Saturday, September 17, 2011

Sept. 18, 2011: 25th Sunday in Ordinary Time (A)


Click to hear audio homily
St. Augustine Catholic Chapel is like any other Catholic chapel around the state. In the sanctuary of the chapel is a crucifix, surrounded by statues of Blessed Mother and St. Joseph. There is a Tabernacle where Jesus in the Eucharist resides and the Stations of the Cross hang on the walls. Unfortunately, it's not easy to visit the chapel because of its remote location. It would take you about two hours to drive there from here. More importantly, you would need a special visitor’s pass in order to visit the chapel, that is, unless you are a registered member of the community. Frequently, there are buses filled with adults and young people from Baton Rouge, Lafayette, and New Orleans making pilgrimages to that chapel. No miracle has happened in that chapel that would attract people to go there--at least not a miracle in our worldly terms. So what interests people in that chapel?

To get to the chapel, you have to take a 20-mile drive on the sparsely populated Highway 66. In fact, sometimes people get lost in the woods and then it takes days to find them. There is a must-see museum on the way to the chapel. If you were to view the photographs in the museum, you might think that only evil things happen beyond the entrance--violence, theft, and murder. Some photos are gruesome examples of what one human can do to another. Weapons of every kind are displayed on the sidewall of the museum. However, these are not sophisticated or expensive guns or knives, but weapons made from everyday bathroom and kitchen utensils. You might be shocked by how people used their intelligence and energy toward hate and revenge. You may be wondering where this museum and chapel are located. It’s the museum and chapel at Angola State Prison. The prison is nicknamed the "Alcatraz of the South," and it is also a prison farm. It is the largest maximum-security prison in the United States with 5,000 offenders and 1,800 staff. It is located on an 18,000-acre land surrounded on 3 sides by the Mississippi River. Over 95% of men living there will die there as they serve their prison terms.

The other day, a group of men from our area went to Angola Prison to conduct a communion service and visit the prisoners. One of our parishioners noticed a touching sight during the communion service held in St. Augustine Catholic Chapel. He observed an elderly inmate in a wheelchair being attended by a fellow inmate. After the service, our parishioner spoke to both men to learn about their relationship. The inmate in the wheelchair is dying of cancer, and the man helping him was assigned by the prison's new hospice program to assist him. The man in the wheelchair said, "I don't know what I would do without him." And the man assisting him said, "He is doing for me much more than what I am doing for him."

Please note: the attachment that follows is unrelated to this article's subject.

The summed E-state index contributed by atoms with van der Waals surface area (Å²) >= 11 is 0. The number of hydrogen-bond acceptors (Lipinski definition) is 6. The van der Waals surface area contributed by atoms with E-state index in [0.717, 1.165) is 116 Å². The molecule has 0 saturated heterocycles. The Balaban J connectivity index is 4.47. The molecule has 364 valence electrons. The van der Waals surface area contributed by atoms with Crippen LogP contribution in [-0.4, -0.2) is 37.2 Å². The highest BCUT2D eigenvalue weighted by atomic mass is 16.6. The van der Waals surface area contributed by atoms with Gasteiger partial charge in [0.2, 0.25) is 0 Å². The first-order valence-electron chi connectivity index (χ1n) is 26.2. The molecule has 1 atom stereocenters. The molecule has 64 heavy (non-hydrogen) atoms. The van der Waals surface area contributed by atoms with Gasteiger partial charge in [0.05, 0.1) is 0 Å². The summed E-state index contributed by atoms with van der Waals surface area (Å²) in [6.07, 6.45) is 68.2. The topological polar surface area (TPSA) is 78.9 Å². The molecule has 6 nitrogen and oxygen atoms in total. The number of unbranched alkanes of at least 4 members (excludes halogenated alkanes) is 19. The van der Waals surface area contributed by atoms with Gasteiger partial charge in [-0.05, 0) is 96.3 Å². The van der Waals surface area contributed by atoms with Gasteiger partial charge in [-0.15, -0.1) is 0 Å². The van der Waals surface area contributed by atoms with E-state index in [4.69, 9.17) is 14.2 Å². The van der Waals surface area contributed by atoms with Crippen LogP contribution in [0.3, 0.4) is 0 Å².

Is it too late for anybody to turn their life around, to change their hearts? Some men in the maximum security Angola Prison show us that numerous miracles of conversion of hearts can take place even for those imprisoned for violence and murder. This is what Jesus is teaching us when he gave us the Parable of Workers in the Vineyard. At the end of the day, the workers hired earlier in the day were complaining to the landowner because he was paying the workers hired just an hour before the end of the day the same wage. They grumbled against the landowner, saying, 'These last ones worked only one hour, and you have made them equal to us who bore the day's burden and the heat.' The landowner replied, 'My friend, did you not agree with me for the usual daily wage? Take what is yours and go. What if I wish to give this last one the same as you? Or am I not free to do as I wish with my own money? Are you envious because I am generous?'

"The Lord is near to all who call upon him," our Responsorial Psalm said. For Jesus, the maximum-security walls, electric fences, and guards with automatic weapons are no hindrance for him to reach anyone who calls out for Him. He is so generous with his forgiveness and mercy, whether early in our life or late in life, whether when we are obedient to Him or when we have lived many years of disobedience. His mercy is endless and the treasury of His compassion is inexhaustible. Turn to Him today and call out for Him. It is never too late.